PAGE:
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Italian Immersion Day

June 6, 2011

<pop, shhh, tick> With that deep breath, I tumble backwards off the side of the boat:  somersault ~ dark green ~ cold gushes in ~ light green ~ sky.  I feel good.  It’s been eight years since my scuba gear and I have spent any quality time together.

Cleaning the Seabed

But today is not a pleasure dive, far from it.  It is the day for cleaning the bottom of the marina.  The scuba club which started our underwater hockey team here is participating with about fifty other divers to collect garbage from the harbor floor.  It seemed like a fair idea to join in.  We’d do a good deed for our town, have a little bonding with teammates, see and be seen in the local diving community.  It would get us back in the water after way too long.

Waaay too long: I was not entirely confident setting up my gear, nor entirely comfortable in my ancient wetsuit.  Craig’s BC (buoyancy compensator) was not entirely… entire after a while.  Old divers, old gear; all falling apart.

Tropical diving is my experience; that’s my bag, baby.  Give me top to bottom vis and nothing but a bikini under that BC.  This morning, stuffed into the stiff old wetsuit, I sank toward the bottom… which I could not see until I was all but embedded in it.  Four divers to one collection basket left us cruising very close together simply not to lose sight of one another.  A little claustrophobic, as I’m also accustomed to diving with SOBs.  What? No!  Same Ocean Buddies, not that I recommend this practice.  So my comfort level was steadily decreasing, snooping around beneath a marina full of anchored boats, chains covered in mussels and mysterious goo.  When the thick silt began stirring up into the water column, I was done for.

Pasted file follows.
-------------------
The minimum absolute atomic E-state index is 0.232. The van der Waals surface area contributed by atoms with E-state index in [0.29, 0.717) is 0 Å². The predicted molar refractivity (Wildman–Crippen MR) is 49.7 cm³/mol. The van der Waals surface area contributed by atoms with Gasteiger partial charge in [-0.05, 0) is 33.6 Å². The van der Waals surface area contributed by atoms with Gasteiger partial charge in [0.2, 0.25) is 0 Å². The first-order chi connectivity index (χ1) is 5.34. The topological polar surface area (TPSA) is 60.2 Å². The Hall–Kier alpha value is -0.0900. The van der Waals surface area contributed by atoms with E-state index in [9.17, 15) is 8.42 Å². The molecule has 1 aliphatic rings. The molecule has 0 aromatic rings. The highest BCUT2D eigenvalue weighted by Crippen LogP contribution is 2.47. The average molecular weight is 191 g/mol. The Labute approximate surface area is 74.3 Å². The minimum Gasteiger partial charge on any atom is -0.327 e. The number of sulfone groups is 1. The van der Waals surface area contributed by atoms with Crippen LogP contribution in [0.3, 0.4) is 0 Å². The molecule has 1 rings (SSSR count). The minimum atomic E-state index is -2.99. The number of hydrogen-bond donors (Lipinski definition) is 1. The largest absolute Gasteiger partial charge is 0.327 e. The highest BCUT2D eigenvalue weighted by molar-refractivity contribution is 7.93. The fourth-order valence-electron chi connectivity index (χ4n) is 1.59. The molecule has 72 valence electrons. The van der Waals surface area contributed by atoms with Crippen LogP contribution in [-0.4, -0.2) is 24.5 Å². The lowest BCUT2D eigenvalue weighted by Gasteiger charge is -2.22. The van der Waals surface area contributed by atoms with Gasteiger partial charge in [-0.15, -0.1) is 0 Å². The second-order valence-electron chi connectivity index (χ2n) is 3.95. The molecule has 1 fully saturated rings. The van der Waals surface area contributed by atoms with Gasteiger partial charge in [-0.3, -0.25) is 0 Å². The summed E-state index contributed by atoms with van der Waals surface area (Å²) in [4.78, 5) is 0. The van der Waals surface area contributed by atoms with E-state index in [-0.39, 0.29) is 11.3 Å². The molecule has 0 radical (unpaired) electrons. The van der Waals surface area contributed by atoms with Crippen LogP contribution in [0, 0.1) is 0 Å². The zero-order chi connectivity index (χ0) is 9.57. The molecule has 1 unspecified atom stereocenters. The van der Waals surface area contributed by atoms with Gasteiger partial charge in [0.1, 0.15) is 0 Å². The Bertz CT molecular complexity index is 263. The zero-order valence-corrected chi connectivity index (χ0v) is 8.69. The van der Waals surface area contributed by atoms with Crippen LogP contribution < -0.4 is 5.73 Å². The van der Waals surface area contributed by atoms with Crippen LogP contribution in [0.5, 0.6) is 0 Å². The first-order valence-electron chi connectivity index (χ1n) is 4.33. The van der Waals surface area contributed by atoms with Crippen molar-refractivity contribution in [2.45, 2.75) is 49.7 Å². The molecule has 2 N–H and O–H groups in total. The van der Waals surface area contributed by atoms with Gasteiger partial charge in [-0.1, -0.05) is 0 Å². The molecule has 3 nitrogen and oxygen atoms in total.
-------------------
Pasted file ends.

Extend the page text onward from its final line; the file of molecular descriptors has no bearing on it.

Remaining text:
There are times and places for pushing outside one’s comfort zone.  This wasn’t it.  But I tried.  We participated.  And isn’t that the point of life, to be a participant rather than a spectator?

Professional sports, “reality” TV, 1500 cable channels ~ what time is wasted watching other people’s lives?  How much do we do and how much do we watch?  I suppose this morning, streaming off a satellite somewhere, there was a program about divers in the Coral Sea, infinitely more beautiful than this little pocket of the Mediterranean.  But it’s just pictures and when it’s over, nothing has changed.  This morning showed me my own fear as well as my own competence.  It was time shared with friends, exchanging English and Italian and bits of ourselves.  There is a small mountain of refuse on its way to a better place that wasn’t there before.

So, the next time you find yourself on the sidelines, being the spectator, watching someone else’s life unfold, consider what you might do for yourself, to enrich your own experience.  It’s your life; are you living it?

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